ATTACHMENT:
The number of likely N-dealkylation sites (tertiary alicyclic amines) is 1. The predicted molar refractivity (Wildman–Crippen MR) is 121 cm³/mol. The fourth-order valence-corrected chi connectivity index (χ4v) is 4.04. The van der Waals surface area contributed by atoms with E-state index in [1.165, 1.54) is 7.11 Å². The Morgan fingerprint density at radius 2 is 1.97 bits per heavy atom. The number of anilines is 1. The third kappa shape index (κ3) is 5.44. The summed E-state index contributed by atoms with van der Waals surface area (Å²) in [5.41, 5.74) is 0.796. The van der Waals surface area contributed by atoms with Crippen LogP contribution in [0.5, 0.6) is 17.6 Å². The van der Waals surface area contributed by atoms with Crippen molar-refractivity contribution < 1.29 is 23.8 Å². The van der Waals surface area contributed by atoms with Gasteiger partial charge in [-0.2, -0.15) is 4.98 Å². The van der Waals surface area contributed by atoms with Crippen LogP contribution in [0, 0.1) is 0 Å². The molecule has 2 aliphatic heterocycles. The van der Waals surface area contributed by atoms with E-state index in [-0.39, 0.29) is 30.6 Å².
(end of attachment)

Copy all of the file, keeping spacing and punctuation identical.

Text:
The number of likely N-dealkylation sites (tertiary alicyclic amines) is 1. The predicted molar refractivity (Wildman–Crippen MR) is 121 cm³/mol. The fourth-order valence-corrected chi connectivity index (χ4v) is 4.04. The van der Waals surface area contributed by atoms with E-state index in [1.165, 1.54) is 7.11 Å². The Morgan fingerprint density at radius 2 is 1.97 bits per heavy atom. The number of anilines is 1. The third kappa shape index (κ3) is 5.44. The summed E-state index contributed by atoms with van der Waals surface area (Å²) in [5.41, 5.74) is 0.796. The van der Waals surface area contributed by atoms with Crippen LogP contribution in [0.5, 0.6) is 17.6 Å². The van der Waals surface area contributed by atoms with Crippen molar-refractivity contribution < 1.29 is 23.8 Å². The van der Waals surface area contributed by atoms with Gasteiger partial charge in [-0.2, -0.15) is 4.98 Å². The van der Waals surface area contributed by atoms with Crippen LogP contribution in [0, 0.1) is 0 Å². The molecule has 2 aliphatic heterocycles. The van der Waals surface area contributed by atoms with E-state index in [-0.39, 0.29) is 30.6 Å².